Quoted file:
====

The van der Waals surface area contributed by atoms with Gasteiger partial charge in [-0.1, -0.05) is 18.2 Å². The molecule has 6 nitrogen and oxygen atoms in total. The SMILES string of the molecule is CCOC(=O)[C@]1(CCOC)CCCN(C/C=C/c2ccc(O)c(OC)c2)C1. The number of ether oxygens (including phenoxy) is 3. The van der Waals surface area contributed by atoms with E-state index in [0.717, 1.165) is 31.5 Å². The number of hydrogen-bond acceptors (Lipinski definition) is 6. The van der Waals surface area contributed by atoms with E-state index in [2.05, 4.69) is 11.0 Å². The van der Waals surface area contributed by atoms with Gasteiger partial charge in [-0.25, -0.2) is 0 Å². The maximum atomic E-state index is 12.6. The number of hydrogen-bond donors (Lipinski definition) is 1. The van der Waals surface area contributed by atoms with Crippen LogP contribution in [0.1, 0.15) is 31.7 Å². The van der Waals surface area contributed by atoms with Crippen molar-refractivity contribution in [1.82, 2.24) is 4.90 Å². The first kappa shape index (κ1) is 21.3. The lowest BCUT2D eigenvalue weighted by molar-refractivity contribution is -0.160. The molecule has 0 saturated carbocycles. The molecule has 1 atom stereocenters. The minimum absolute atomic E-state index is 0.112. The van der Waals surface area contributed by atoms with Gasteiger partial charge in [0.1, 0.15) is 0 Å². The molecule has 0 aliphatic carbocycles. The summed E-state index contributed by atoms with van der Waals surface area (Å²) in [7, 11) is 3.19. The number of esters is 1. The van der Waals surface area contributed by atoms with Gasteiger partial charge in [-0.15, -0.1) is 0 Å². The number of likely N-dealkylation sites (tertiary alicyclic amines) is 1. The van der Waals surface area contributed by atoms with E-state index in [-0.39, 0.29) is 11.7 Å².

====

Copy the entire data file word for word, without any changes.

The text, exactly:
The van der Waals surface area contributed by atoms with Gasteiger partial charge in [-0.1, -0.05) is 18.2 Å². The molecule has 6 nitrogen and oxygen atoms in total. The SMILES string of the molecule is CCOC(=O)[C@]1(CCOC)CCCN(C/C=C/c2ccc(O)c(OC)c2)C1. The number of ether oxygens (including phenoxy) is 3. The van der Waals surface area contributed by atoms with E-state index in [0.717, 1.165) is 31.5 Å². The number of hydrogen-bond acceptors (Lipinski definition) is 6. The van der Waals surface area contributed by atoms with E-state index in [2.05, 4.69) is 11.0 Å². The van der Waals surface area contributed by atoms with Gasteiger partial charge in [-0.25, -0.2) is 0 Å². The maximum atomic E-state index is 12.6. The number of hydrogen-bond donors (Lipinski definition) is 1. The van der Waals surface area contributed by atoms with Crippen LogP contribution in [0.1, 0.15) is 31.7 Å². The van der Waals surface area contributed by atoms with Crippen molar-refractivity contribution in [1.82, 2.24) is 4.90 Å². The first kappa shape index (κ1) is 21.3. The lowest BCUT2D eigenvalue weighted by molar-refractivity contribution is -0.160. The molecule has 0 saturated carbocycles. The molecule has 1 atom stereocenters. The minimum absolute atomic E-state index is 0.112. The van der Waals surface area contributed by atoms with Gasteiger partial charge in [0.1, 0.15) is 0 Å². The molecule has 0 aliphatic carbocycles. The summed E-state index contributed by atoms with van der Waals surface area (Å²) in [7, 11) is 3.19. The number of esters is 1. The van der Waals surface area contributed by atoms with Gasteiger partial charge in [-0.15, -0.1) is 0 Å². The number of likely N-dealkylation sites (tertiary alicyclic amines) is 1. The van der Waals surface area contributed by atoms with E-state index in [-0.39, 0.29) is 11.7 Å².